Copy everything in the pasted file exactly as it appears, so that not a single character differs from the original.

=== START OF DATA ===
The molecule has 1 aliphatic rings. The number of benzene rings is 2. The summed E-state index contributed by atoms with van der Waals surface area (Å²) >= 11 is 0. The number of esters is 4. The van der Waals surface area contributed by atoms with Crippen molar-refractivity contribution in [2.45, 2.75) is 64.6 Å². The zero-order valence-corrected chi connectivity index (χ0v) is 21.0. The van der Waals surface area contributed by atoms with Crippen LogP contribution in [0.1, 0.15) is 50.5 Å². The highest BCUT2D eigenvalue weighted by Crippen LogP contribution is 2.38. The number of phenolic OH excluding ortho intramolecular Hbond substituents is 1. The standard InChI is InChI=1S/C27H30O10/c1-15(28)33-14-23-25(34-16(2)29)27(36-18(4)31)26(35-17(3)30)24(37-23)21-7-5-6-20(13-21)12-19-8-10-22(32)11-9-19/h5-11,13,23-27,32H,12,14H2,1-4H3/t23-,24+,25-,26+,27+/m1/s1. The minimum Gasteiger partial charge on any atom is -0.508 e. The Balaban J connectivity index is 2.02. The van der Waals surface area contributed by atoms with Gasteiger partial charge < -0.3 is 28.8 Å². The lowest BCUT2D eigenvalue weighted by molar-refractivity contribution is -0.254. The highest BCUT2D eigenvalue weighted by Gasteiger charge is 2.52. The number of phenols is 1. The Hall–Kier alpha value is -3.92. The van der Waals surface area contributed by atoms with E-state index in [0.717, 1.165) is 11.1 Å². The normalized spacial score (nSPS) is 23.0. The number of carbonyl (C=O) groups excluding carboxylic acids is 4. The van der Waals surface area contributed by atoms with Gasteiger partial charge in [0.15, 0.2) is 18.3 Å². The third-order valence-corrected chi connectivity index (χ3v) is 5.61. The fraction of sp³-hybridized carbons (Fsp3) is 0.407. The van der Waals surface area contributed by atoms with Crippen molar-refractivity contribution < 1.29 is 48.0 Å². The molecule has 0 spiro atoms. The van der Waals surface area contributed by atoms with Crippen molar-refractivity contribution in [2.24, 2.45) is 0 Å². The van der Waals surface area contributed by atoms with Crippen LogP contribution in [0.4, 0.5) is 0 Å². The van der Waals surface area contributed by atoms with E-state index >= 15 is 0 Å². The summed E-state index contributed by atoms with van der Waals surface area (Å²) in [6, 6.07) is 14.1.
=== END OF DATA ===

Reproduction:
The molecule has 1 aliphatic rings. The number of benzene rings is 2. The summed E-state index contributed by atoms with van der Waals surface area (Å²) >= 11 is 0. The number of esters is 4. The van der Waals surface area contributed by atoms with Crippen molar-refractivity contribution in [2.45, 2.75) is 64.6 Å². The zero-order valence-corrected chi connectivity index (χ0v) is 21.0. The van der Waals surface area contributed by atoms with Crippen LogP contribution in [0.1, 0.15) is 50.5 Å². The highest BCUT2D eigenvalue weighted by Crippen LogP contribution is 2.38. The number of phenolic OH excluding ortho intramolecular Hbond substituents is 1. The standard InChI is InChI=1S/C27H30O10/c1-15(28)33-14-23-25(34-16(2)29)27(36-18(4)31)26(35-17(3)30)24(37-23)21-7-5-6-20(13-21)12-19-8-10-22(32)11-9-19/h5-11,13,23-27,32H,12,14H2,1-4H3/t23-,24+,25-,26+,27+/m1/s1. The minimum Gasteiger partial charge on any atom is -0.508 e. The Balaban J connectivity index is 2.02. The van der Waals surface area contributed by atoms with Gasteiger partial charge < -0.3 is 28.8 Å². The lowest BCUT2D eigenvalue weighted by molar-refractivity contribution is -0.254. The highest BCUT2D eigenvalue weighted by Gasteiger charge is 2.52. The number of phenols is 1. The Hall–Kier alpha value is -3.92. The van der Waals surface area contributed by atoms with E-state index in [0.717, 1.165) is 11.1 Å². The normalized spacial score (nSPS) is 23.0. The number of carbonyl (C=O) groups excluding carboxylic acids is 4. The van der Waals surface area contributed by atoms with Gasteiger partial charge in [0.15, 0.2) is 18.3 Å². The third-order valence-corrected chi connectivity index (χ3v) is 5.61. The fraction of sp³-hybridized carbons (Fsp3) is 0.407. The van der Waals surface area contributed by atoms with Crippen molar-refractivity contribution < 1.29 is 48.0 Å². The molecule has 0 spiro atoms. The van der Waals surface area contributed by atoms with Crippen molar-refractivity contribution in [2.24, 2.45) is 0 Å². The van der Waals surface area contributed by atoms with Crippen LogP contribution in [0.4, 0.5) is 0 Å². The van der Waals surface area contributed by atoms with E-state index >= 15 is 0 Å². The summed E-state index contributed by atoms with van der Waals surface area (Å²) in [6, 6.07) is 14.1.